The tokens underlying popular layer 1 protocols including as Fantom, Solana, Near, and Cosmos have all lost value during the last 24 hours.
Several prominent layer 1 networks have taken a hit over the last 24 hours, with market leaders in Solana, Terra, Cosmos, and Near all falling by roughly 5%.
Ethereum, the premier platform for smart contracts, is down more than 3%, sliding from little over $2,600 to around $2,500. However, the harm to other protocols has been considerably worse.
Following the announcement that Andre Cronje, one of DeFi’s most prolific developers, would be quitting the business, Fantom Network’s stock has plunged over 13% in the previous 24 hours to $1.40.
Cronje, along with numerous others, was instrumental in expanding the Fantom ecosystem with his most recent project, a decentralised exchange called Solidly, which significantly increased the overall value of all projects on the network. However, since the announcement, money has poured out of the network in droves.
Following Fantom, Cosmos and Near Protocol both fell almost 5%, while Solana fell around 5.8%. Terra, the rapidly rising layer 1 network that powers the LUNA token and UST stablecoin, has also fallen roughly 4% following an extraordinarily positive week.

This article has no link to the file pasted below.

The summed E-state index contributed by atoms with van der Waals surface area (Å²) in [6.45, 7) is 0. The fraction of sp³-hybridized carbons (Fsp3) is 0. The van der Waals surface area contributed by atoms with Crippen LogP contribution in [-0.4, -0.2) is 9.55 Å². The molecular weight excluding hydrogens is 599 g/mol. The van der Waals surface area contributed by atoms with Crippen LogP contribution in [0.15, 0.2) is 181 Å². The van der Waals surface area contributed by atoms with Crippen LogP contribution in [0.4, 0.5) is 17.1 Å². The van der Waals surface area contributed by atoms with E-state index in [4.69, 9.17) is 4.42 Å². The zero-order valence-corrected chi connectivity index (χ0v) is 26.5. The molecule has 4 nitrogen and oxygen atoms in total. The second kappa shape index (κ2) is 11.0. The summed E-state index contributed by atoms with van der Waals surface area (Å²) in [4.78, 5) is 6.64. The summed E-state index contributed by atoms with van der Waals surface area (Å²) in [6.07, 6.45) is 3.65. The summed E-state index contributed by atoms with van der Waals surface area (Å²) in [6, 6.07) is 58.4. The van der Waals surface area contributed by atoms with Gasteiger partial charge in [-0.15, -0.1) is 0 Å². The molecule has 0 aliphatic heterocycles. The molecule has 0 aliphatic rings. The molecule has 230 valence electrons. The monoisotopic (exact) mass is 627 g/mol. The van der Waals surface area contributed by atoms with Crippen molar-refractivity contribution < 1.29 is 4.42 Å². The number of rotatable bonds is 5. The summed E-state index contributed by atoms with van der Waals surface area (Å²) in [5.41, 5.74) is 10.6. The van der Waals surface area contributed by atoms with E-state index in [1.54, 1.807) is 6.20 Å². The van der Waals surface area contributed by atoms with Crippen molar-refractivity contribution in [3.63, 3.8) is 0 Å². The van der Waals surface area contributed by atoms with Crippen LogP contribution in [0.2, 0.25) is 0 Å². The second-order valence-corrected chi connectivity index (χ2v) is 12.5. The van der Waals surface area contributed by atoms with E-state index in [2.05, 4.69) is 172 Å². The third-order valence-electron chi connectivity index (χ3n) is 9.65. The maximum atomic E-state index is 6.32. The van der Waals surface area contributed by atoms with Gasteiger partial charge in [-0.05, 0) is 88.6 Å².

Additionally, lesser-known tier 1 networks such as Kadena and Harmony are down 4.6 percent and 4.3 percent, respectively, according to CoinMarketCap statistics.
How are layer 1 networks defined?
A layer 1 network can be thought of as a cryptographic foundation upon which numerous projects can be built.
This type of network frequently gives the schematics and tools necessary to construct an NFT collection or a money market in which users may deposit their stablecoins. Purchasing an NFT or making a cash deposit in that money market incurs additional fees, which are often priced in the network’s native currency.
For example, users can borrow on Aave using Ethereum rather than Aave’s native coin.
Ethereum and Bitcoin are the two largest layer 1 networks in crypto, however Ethereum is more adaptable. Developers can build on Ethereum far more easily than they can on Bitcoin. Indeed, several of the more popular layer 1 networks compete directly with Ethereum, aiming to enhance transaction speeds and costs.
Today, however, this sector has lost significant ground in the last 24 hours, including Ethereum.
While layer 1 cryptocurrencies have borne the brunt of this negative action, the ramifications have rippled throughout the entire cryptocurrency market.
Bitcoin, the largest cryptocurrency by market capitalization, is still battling to break beyond the psychologically significant $40,000 milestone.
At press time, the orange coin was selling at just over $38,200, down roughly 45% from its all-time high of $68,789 in November.
Disclaimer: These are the writer’s opinions and should not be considered investment advice. Readers should do their own research.